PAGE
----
Bull-headed to the Extreme

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I am a bull-headed woman. I know, because my Daddy always said so. My daddy was always right. (You can hear me finally admitting that, can’t you Daddy?)

Over a period of time I’d had episodes of mild chest discomfort. I had also had episodes of palpations. When the palpations occurred I wasn’t too worried; I’ve had them as far back as I can remember. The chest discomfort, well, that was starting to get my attention. It was new.

It would happen for a few minutes and go away. I’d think to myself, “Self, you really need to see the doctor and find out what this is.” But, I’d get busy and not make the call.

Until last week when both hit at the same time. Not severe, mind you, but scary. I drove myself to the ER. (Don’t do this, by the way, its dangerous.) I should have called 911, but I’m independent stubborn bull-headed.

After being hooked up to an EKG machine and having an EKG run I was hooked up to monitors and left to my own thoughts for what seemed like an eternity. At long last the doctor came in and said there some “abnormalities in the EKG, but not enough to say I had or was having a heart attack. Of course, by the time he showed up the palpations and chest discomfort had ceased. 

He suggested wanted to admit me to the hospital. He wanted to run periodic blood tests through the night to be assured that I wasn’t having a heart attack. If they weren’t conclusive, he wanted to continue on with an even longer list of tests. I listened. Panic set in.

I hate hospitals. I hate being in them. I hate them so badly that I find it hard to stay long when I have a loved one admitted. It does not matter which hospital it is either. They scare me to death. I dread them.

I was polite when I explained to the kind doctor that, no, I wouldn’t do that. He was polite and sincere as he explained to me why I should do as he suggested. I said no. After he left the room, I proceeded to pull off all of the EKG stickers. Then I pulled off the leads to the monitor. (Those things put up quite a fuss when you do that, just as an FYI.)  When the nurse came back, I was dressed and only needed him to get that pesky IV thing out of my arm. Luckily there was no IV line attached. Otherwise getting my shirt on would have been impossible. No, I’d have pulled it out myself at that point. (I’ve seen them removed from my husband enough times to know how its done.)

I was discharged after signing a release for the hospital saying I had left against their medical advice.

Since then I have seen my doctor and had blood work, x-rays, and more EKG’s done. Everything is negative. Nothing has jumped out warning of my immanent demise. I’m being treated for stress and anxiety for now, but will be getting more cardiac workups done. I want to know for sure that its just stress and anxiety.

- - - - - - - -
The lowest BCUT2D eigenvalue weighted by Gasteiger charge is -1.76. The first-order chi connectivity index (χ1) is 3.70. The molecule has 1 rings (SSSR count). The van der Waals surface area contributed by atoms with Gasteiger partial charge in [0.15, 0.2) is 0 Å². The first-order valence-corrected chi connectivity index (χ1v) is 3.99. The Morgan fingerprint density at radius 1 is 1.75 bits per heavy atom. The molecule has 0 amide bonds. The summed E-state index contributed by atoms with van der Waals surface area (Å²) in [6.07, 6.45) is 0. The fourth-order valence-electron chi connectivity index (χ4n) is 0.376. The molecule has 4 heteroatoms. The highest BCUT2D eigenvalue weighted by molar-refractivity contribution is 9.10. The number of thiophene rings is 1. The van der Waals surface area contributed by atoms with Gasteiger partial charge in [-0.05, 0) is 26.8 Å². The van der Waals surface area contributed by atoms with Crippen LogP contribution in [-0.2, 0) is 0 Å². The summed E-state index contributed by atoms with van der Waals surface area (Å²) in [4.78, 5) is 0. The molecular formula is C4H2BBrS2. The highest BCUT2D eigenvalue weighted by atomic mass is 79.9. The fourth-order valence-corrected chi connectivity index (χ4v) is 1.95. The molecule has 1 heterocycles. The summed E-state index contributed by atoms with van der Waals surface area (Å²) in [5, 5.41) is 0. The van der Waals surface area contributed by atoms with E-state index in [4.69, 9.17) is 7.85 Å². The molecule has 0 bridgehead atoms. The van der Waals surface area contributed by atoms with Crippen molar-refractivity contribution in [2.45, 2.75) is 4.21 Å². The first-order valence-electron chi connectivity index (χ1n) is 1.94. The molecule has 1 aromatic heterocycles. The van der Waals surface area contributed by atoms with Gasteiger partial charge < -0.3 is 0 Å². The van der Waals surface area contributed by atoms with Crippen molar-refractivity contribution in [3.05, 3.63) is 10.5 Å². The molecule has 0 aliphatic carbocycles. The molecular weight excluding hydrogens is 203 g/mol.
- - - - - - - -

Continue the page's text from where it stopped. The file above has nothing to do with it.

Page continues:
My doctor gave me strict orders: If it happens again and is severe, I am to call 911. I am to stay at the hospital, and be sure I’m OK before leaving. . . when I’m told to leave. sigh. . . I know she’s right.

If I had that day to live over, I would stay and let them do their multitude of tests. Why?  Well, because then I would already know for sure if I have a heart problem. I would have it all out of the way.

I panicked. And I’m bull-headed.

That time I was lucky my bull-headedness didn’t send me straight across the Veil.

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Do What We Say…Or Else

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Everyone thought it was a wonderful idea when they came after smokers with a vengeance. Quit, quit now! It is harmful to your health and the health of everyone around you. You will be punished by paying more and more taxes on your smokes. You will be ostracized and driven outside into the weather to indulge your filthy habit. You will pay higher premiums for insurance, health and life. You will not be allowed to stay in most motels, you will search far and wide for an apartment that will rent to you, or you won’t be allowed to smoke inside your home if you do find a rental.

Smokers have dealt with all the flack thrown their way. They stand outside in all kinds of weather, well away from passersby. They get sick more than non-smokers because they have been exposed to the elements and driven out into the cold.

Now, they are going after other members of society. According to a Washington Post article posted on MSNBC’s web site :

Get in shape or pay a price.

That’s a message more Americans could hear if the health care reform bills passed by the Senate Finance and Health committees become law.